Daily Harvest -- 5/26/2015
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FARM & RURAL POLICY
Agri-Pulse: Washington Week in Review
- (Video) The Senate passed Trade Promotion Authority before heading into Memorial Day recess, capping off a tumultuous week that also included committee action in the House and Senate ag panels and a final ruling from the World Trade Organization on a country-of-origin labeling law.
Agri-Pulse: Open Mic with Representative Adrian Smith
- In this week's feature, Smith shares his support for renewable fuels and his concern over attempts to further define food labeling laws.
Phys.org: California farmers agree to drastically cut water use
- California farmers who hold some of the state's strongest water rights avoided the threat of deep mandatory cuts when the state accepted their proposal to voluntarily reduce consumption by 25 percent amid one of the worst droughts on record.
Sacramento Bee: California farm economy surprisingly resilient amid drought
- With deliveries of surface water through state and federal pipelines slashed by 70 percent overall, the state’s 77,000 growers are struggling to produce the diverse agricultural bounty that makes California the nation’s leading farm state.
New York Times: Doctoring, Without the Doctor
- There are just a handful of psychiatrists in all of western Nebraska, a vast expanse of farmland and cattle ranches. So Murlene Osburn, a cattle rancher turned psychiatric nurse, thought starting a practice in this tiny village of tumbleweeds and farm equipment dealerships would be easy.
Economic Times: Oil prices steady but indications rally running out of steam
- Robust demand for crude oil in Asia and the driving season in the United States is being met by near record output, especially from the Organization Of Petroleum Exporting Countries (OPEC), although U.S. production seems to have been peaked, at least temporarily.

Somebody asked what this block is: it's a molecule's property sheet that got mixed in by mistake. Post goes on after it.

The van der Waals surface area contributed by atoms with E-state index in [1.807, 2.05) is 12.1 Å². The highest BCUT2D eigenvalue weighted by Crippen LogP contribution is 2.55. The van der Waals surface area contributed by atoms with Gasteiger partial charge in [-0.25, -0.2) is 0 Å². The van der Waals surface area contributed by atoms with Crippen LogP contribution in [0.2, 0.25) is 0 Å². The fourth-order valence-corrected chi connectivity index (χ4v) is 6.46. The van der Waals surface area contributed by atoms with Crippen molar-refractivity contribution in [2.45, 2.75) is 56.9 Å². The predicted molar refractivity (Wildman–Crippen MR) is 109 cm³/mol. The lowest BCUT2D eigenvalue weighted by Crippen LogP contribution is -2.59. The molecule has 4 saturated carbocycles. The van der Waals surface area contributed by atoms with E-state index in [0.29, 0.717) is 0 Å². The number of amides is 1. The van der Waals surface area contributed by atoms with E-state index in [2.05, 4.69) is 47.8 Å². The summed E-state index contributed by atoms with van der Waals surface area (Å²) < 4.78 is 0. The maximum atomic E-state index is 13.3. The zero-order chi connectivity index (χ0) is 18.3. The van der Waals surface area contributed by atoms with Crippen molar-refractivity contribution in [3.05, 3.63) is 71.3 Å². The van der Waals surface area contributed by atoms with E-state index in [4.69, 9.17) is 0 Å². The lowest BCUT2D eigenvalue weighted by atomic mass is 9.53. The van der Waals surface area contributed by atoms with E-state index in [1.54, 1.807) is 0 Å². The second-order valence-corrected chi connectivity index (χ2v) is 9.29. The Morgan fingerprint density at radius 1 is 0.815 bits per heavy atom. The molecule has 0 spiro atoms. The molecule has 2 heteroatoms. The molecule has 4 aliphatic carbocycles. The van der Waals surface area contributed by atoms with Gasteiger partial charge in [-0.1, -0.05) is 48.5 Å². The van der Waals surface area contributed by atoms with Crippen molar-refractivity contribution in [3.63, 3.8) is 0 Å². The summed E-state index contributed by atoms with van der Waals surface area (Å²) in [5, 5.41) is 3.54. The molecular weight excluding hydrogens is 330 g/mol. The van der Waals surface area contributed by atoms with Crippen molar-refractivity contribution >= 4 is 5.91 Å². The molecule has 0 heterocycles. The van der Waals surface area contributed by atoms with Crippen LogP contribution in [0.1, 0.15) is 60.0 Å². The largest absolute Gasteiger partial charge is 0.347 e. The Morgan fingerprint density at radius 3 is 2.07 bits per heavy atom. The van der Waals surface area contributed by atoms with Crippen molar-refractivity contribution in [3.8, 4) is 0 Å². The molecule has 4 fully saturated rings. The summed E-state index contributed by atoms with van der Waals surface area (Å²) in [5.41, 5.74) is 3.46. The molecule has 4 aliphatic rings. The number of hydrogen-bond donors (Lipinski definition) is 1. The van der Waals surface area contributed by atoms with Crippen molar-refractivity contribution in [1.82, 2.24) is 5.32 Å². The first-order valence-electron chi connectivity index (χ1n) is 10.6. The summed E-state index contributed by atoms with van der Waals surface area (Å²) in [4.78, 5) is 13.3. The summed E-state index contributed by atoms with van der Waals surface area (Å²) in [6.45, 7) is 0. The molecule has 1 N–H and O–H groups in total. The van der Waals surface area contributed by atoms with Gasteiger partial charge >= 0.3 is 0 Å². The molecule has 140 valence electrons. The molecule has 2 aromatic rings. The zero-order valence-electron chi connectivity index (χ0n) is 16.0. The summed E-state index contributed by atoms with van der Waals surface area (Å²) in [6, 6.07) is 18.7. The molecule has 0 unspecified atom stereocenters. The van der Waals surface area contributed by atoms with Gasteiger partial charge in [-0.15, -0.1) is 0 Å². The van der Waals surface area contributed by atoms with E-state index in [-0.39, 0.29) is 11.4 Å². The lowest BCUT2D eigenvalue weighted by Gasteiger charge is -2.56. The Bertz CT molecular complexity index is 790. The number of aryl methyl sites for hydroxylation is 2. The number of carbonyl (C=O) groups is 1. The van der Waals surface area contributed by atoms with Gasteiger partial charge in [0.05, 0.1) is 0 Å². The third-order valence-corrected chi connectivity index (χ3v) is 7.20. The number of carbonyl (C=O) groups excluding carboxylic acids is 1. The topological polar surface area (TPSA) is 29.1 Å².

Wall Street Journal: Oil Companies Look to Join Climate Debate
- Oil companies are ratcheting up their involvement in the debate over climate change as governments, activists, churches and some big investors gear up for a global summit on the issue at the end of the year in Paris.
LA Times: Latest oil spill echoes 1969, but with less of the political fallout
- Though there was dissent among California politicians about offshore oil drilling after the 1969 spill, there is almost none now. Climate change and fracking have filled the vacuum.
New York Times: One-Two Punch of Earthquakes and Landslides Exposes Hydropower Vulnerability in Nepal
- (Opinion) Nepal faces a host of pressing challenges in the aftermath of the disastrous 7.8-magnitude earthquake on April 25 and its many powerful aftershocks.
FOOD & NUTRITION
Agri-Pulse: Walmart moves to improve animal welfare conditions in supply chain
- Walmart, the biggest U.S. grocery retailer, today announced new farm animal welfare policies, joining a long list of food companies taking steps to improve the conditions of the cattle, hogs and poultry in its supply chain.
Sacramento Bee: GMO debate heats up in Sacramento
- To help you decide if eating GMOs is right for you, we’ve put together a primer.
Sacramento Bee: Big money, increasing acreage make almond latest water war villain
- Every political cause needs a villain, and for many environmental activists who have weighed in on the state’s current water woes, that bad guy is the almond.
Des Moines Register: Poultry producers frustrated with bird flu response
- One of the biggest questions poultry producers face is determining when facilities can again be filled with birds and whether they will be able to protect birds once businesses are again operating.
Wall Street Journal: Japan Faces New Butter Meltdown